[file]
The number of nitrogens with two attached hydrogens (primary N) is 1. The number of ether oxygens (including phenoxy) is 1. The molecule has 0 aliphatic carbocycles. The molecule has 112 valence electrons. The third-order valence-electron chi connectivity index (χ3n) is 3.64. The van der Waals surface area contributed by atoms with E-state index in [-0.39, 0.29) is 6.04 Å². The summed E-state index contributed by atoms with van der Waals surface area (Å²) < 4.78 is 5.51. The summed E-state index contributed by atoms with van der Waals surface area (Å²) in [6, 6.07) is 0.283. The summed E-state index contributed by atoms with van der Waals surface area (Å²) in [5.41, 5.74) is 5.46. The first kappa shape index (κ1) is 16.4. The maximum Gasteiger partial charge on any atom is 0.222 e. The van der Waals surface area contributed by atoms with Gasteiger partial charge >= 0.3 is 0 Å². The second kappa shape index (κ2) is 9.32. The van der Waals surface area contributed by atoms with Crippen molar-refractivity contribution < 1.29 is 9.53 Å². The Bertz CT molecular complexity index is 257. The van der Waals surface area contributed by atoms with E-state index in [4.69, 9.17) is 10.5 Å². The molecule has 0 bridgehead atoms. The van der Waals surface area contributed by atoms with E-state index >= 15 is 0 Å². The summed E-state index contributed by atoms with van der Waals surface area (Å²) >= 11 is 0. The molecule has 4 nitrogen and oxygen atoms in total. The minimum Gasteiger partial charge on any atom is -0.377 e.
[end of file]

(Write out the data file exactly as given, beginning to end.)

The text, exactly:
The number of nitrogens with two attached hydrogens (primary N) is 1. The number of ether oxygens (including phenoxy) is 1. The molecule has 0 aliphatic carbocycles. The molecule has 112 valence electrons. The third-order valence-electron chi connectivity index (χ3n) is 3.64. The van der Waals surface area contributed by atoms with E-state index in [-0.39, 0.29) is 6.04 Å². The summed E-state index contributed by atoms with van der Waals surface area (Å²) < 4.78 is 5.51. The summed E-state index contributed by atoms with van der Waals surface area (Å²) in [6, 6.07) is 0.283. The summed E-state index contributed by atoms with van der Waals surface area (Å²) in [5.41, 5.74) is 5.46. The first kappa shape index (κ1) is 16.4. The maximum Gasteiger partial charge on any atom is 0.222 e. The van der Waals surface area contributed by atoms with Gasteiger partial charge >= 0.3 is 0 Å². The second kappa shape index (κ2) is 9.32. The van der Waals surface area contributed by atoms with Crippen molar-refractivity contribution < 1.29 is 9.53 Å². The Bertz CT molecular complexity index is 257. The van der Waals surface area contributed by atoms with E-state index in [4.69, 9.17) is 10.5 Å². The molecule has 0 bridgehead atoms. The van der Waals surface area contributed by atoms with E-state index >= 15 is 0 Å². The summed E-state index contributed by atoms with van der Waals surface area (Å²) >= 11 is 0. The molecule has 4 nitrogen and oxygen atoms in total. The minimum Gasteiger partial charge on any atom is -0.377 e.